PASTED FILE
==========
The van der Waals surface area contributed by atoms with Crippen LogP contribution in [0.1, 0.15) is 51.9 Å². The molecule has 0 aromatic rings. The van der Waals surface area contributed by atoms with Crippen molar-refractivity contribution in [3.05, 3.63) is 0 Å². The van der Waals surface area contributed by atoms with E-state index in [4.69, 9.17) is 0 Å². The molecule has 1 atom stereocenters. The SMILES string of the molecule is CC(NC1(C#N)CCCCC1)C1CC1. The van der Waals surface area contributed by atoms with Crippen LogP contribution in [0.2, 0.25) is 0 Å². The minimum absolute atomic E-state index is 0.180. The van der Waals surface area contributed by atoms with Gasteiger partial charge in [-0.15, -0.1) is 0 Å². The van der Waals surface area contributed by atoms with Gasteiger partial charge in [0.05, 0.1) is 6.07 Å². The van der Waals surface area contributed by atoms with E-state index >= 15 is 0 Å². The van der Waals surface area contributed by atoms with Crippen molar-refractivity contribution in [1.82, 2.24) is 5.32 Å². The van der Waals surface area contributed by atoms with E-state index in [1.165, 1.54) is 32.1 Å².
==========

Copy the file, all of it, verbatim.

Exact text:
The van der Waals surface area contributed by atoms with Crippen LogP contribution in [0.1, 0.15) is 51.9 Å². The molecule has 0 aromatic rings. The van der Waals surface area contributed by atoms with Crippen molar-refractivity contribution in [3.05, 3.63) is 0 Å². The van der Waals surface area contributed by atoms with E-state index in [4.69, 9.17) is 0 Å². The molecule has 1 atom stereocenters. The SMILES string of the molecule is CC(NC1(C#N)CCCCC1)C1CC1. The van der Waals surface area contributed by atoms with Crippen LogP contribution in [0.2, 0.25) is 0 Å². The minimum absolute atomic E-state index is 0.180. The van der Waals surface area contributed by atoms with Gasteiger partial charge in [-0.15, -0.1) is 0 Å². The van der Waals surface area contributed by atoms with Gasteiger partial charge in [0.05, 0.1) is 6.07 Å². The van der Waals surface area contributed by atoms with E-state index >= 15 is 0 Å². The van der Waals surface area contributed by atoms with Crippen molar-refractivity contribution in [1.82, 2.24) is 5.32 Å². The van der Waals surface area contributed by atoms with E-state index in [1.165, 1.54) is 32.1 Å².